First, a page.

We Americans like things simple. We like “high-concept” movies like Jaws and Snakes on a Plane that we can describe in a few words. We like cars, because we can seemingly go unencumbered from one place to another at any time we wish. We reduce the wisdom of Gandhi to the pithiness of a bumper sticker.

I’d like to see a lot of changes in the world that I’ll never do anything about. The designated hitter has to go, for instance, and the Dakotas should be one state, with two senators. I’ll leave the fighting and losing of those battles to someone else.

But I can keep my name off a car registration, and I can continue to expose young minds to the reading and writing of fiction. It’s not much, but it’s the least I can do.

Is there a Compelling Reason to Move Bangor’s Bus Hub?

 

 

I went to the recent city council workshop on alternative hubs for Bangor’s Community Connector bus system. The city has come into some money for the revitalization of Pickering Square, and the council is debating whether the bus depot should remain there or be relocated.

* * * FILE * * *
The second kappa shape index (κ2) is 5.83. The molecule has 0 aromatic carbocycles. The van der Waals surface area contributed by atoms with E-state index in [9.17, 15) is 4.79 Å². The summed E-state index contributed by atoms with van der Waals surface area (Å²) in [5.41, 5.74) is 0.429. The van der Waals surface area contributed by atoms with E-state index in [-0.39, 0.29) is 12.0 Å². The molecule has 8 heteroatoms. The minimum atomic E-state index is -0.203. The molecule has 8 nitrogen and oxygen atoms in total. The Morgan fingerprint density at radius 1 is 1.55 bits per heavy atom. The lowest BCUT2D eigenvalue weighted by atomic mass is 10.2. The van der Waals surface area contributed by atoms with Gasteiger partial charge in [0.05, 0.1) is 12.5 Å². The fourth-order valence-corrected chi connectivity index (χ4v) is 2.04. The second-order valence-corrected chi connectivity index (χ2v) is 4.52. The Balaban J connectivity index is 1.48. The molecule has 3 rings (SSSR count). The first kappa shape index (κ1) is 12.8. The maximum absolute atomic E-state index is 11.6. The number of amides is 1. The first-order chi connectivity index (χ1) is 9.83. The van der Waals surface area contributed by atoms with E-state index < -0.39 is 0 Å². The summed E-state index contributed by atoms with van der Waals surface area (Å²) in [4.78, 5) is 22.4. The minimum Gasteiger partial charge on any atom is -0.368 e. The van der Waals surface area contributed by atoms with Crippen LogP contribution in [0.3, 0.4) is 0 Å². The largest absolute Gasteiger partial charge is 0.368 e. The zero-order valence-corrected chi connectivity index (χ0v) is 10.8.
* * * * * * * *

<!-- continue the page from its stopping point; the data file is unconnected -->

Some 60 people attended the meeting, on the day after digging out from one snowstorm in anticipation of another. The workshop had been postponed from Monday to Wednesday, and bus riders would either have to walk or find a ride home afterward. Nonetheless, they showed up in substantial numbers and made their voices heard.

The tone of the discussion remained positive throughout. City staff presented three options, all of which would keep the bus in the general downtown area. Though Councilor David Neally briefly brought it up, a fourth idea, siting the bus hub out near the Airport Mall, seems to have died the death it deserves. It ought to have a stake driven through its heart, just to be sure.

Another option, Abbot Square across from the Bangor Public Library, received little support, mostly because of traffic issues.

At meeting’s end, two options remained on the table: improve the bus hub at its present location, or build a brand new depot up the hill on Washington Street near Walgreen’s, about half a mile away.

The Washington Street plan would include a small, continuously circling shuttle bus, serving downtown (something that also makes sense where the bus is now, and that I’ve proposed in this space). The site is also large enough to incorporate out-of-town bus services and possibly “intermodal” transportation of the future.